C. Robert Kidder To Succeed Nardelli As Chairman Of Chrysler Group, LLC

Illustration for article titled C. Robert Kidder To Succeed Nardelli As Chairman Of Chrysler Group, LLC

Chrysler LLC announced today C. Robert Kidder, former Chairman of Borden Chemical Inc. and Duracell (yes, the battery maker) will become Chairman of Chrysler Group LLC after completing its acquisition of the operating assets of Chrysler LLC and completing a global alliance with Fiat, succeeding Bob "The Builder" Nardelli. Boring.


Here's the full press release:

C. Robert Kidder to Become Chairman of Chrysler Group LLC

Chrysler LLC today announced that C. Robert Kidder, former Chairman of Borden Chemical Inc. and of Duracell International Inc., will become Chairman of Chrysler Group LLC, once it completes its acquisition of the operating assets of Chrysler LLC and completes a global alliance with Fiat SpA. He will succeed Robert L. Nardelli.

"We are most fortunate that Bob Kidder will lead the new company through its transformation," said Nardelli. "My number one priority has been to preserve Chrysler and the livelihoods of thousands of people who depend on its success. With his broad expertise serving on numerous world-class boards and his accomplished business background, Bob will provide the leadership and strategic counsel that will help to create a strong global competitor moving forward."

With more than 40 years of experience, Kidder currently serves on the boards of Morgan Stanley, where he is the lead director, Schering-Plough Corporation, and Microvi Biotech Inc. He previously has served as Chairman and Chief Executive Officer of both Duracell International Inc. and Borden Chemical Inc. and as director of such companies as Electronic Data Systems Corporation and General Signal Corporation. During his tenure with McKinsey and Co. Inc., Bob worked with a major OEM client in the automotive industry. Bob currently is Chairman and CEO of 3Stone Advisors LLC, an investment firm that focuses on clean-tech companies. He holds an M.S., Industrial Economics from Iowa State University and a B.S., Industrial Engineering from the University of Michigan. He resides with his family in Columbus, Ohio.

"I am pleased to join Chrysler at a time when Chrysler is poised to launch an exciting new era," said Kidder. "I am confident that Chrysler will emerge from Chapter 11 a lean and powerful competitor, combining its own rich history of innovation with Fiat's technology and expertise to invigorate the American car market and to challenge other car companies around the globe."

Chrysler LLC announced on April 30, 2009, that, as a result of the comprehensive restructuring plan agreed to by many of its stakeholders, it had reached an agreement in principle to establish a global strategic alliance with Fiat to form a vibrant new company.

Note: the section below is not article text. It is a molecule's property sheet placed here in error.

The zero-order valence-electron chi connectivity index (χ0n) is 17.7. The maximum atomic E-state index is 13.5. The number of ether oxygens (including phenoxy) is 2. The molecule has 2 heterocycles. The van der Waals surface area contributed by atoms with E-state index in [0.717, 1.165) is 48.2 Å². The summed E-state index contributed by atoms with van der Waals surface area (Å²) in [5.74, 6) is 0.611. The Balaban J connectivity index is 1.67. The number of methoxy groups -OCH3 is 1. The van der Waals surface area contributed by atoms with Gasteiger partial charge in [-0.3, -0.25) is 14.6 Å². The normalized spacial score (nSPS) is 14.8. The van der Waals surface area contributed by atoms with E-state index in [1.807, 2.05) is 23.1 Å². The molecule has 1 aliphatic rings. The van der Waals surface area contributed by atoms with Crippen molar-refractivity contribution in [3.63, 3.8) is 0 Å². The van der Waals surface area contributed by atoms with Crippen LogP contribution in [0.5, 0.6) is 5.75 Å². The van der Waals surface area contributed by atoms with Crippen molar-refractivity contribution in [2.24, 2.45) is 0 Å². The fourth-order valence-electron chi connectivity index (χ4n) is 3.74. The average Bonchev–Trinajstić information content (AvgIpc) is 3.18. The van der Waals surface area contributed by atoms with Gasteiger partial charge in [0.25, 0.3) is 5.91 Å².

On the same day, Chrysler LLC and 24 of its wholly-owned U.S. subsidiaries also filed voluntary petitions under Chapter 11 of the U.S. Bankruptcy Code in U.S. Bankruptcy Court for the Southern District of New York. Chrysler also filed a motion under Section 363 of the Bankruptcy Code requesting the swift approval by the Court of the agreement with Fiat and the sale of Chrysler's principal assets to the new company. The benefit of this type of filing is speed. It will allow a leaner new company to emerge in less than 60 days from the time of filing, well positioned for long-term viability.

Nardelli, Chrysler's Chairman and CEO since August 2007, announced on April 30 his plan to leave the company following the completion of the transactions. He will return to Cerberus Capital Management LP as an advisor. He said that it was "an appropriate time to let others take the lead in the transformation of Chrysler with Fiat, and I will work closely with all of our stakeholders to see that this new company swiftly emerges with a successful closing of the alliance."

As stated in the terms of agreement, upon successful completion of the alliance, a board of directors for the new company will be appointed. The majority of the directors will be independent (not employees of Chrysler or Fiat). The board will select a CEO with Fiat's concurrence.

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I wrote this for the closing of dealerships, but I believe that it apllies here with Mr. Kidder coming to power and Chrysler emerging from bankruptcy.

"There is a lesson to be learned from this closing of dealerships for Chrysler. I venture to guess that if it had a chance to rethink the merger with Mercedes and Daimler, Chrysler would have had second thoughts. It's evident that a partner who was looking out for itself, primarily like Benz did, considered Chrysler a second class operation, a stepbrother as it were, handing down it's older generation engineering (older E class suspension platforms for the 300s, The older SLK platform for the Crossfire), while taking its design assets and engineering assets back to Europe with the breakup.

All of this being said, Chrysler finds itself in a merger with another European company Fiat now, at this time in its history. This time it isn't in a position to say no. It will also be with a partner whose quality of its products was suspect in the past. Apparently, their products have improved, but we'll see when the products finally arrive here.

It may be that the government might have been better off, to fund a new Chrysler to keep it in domestic hands with hand chosen management from other successful domestic industry than to go with another merger with a foreign car company. And, if it makes it on its own it survives, if not the company dies.

I fear a repeat performance at the hands of Fiat, as occurred with Daimler, and our bailout money ending up in European hands, and not benefitting our domestic industry. I guess we will have to wait and see. Only time will tell!"

Good luck with the new K(idder) cars!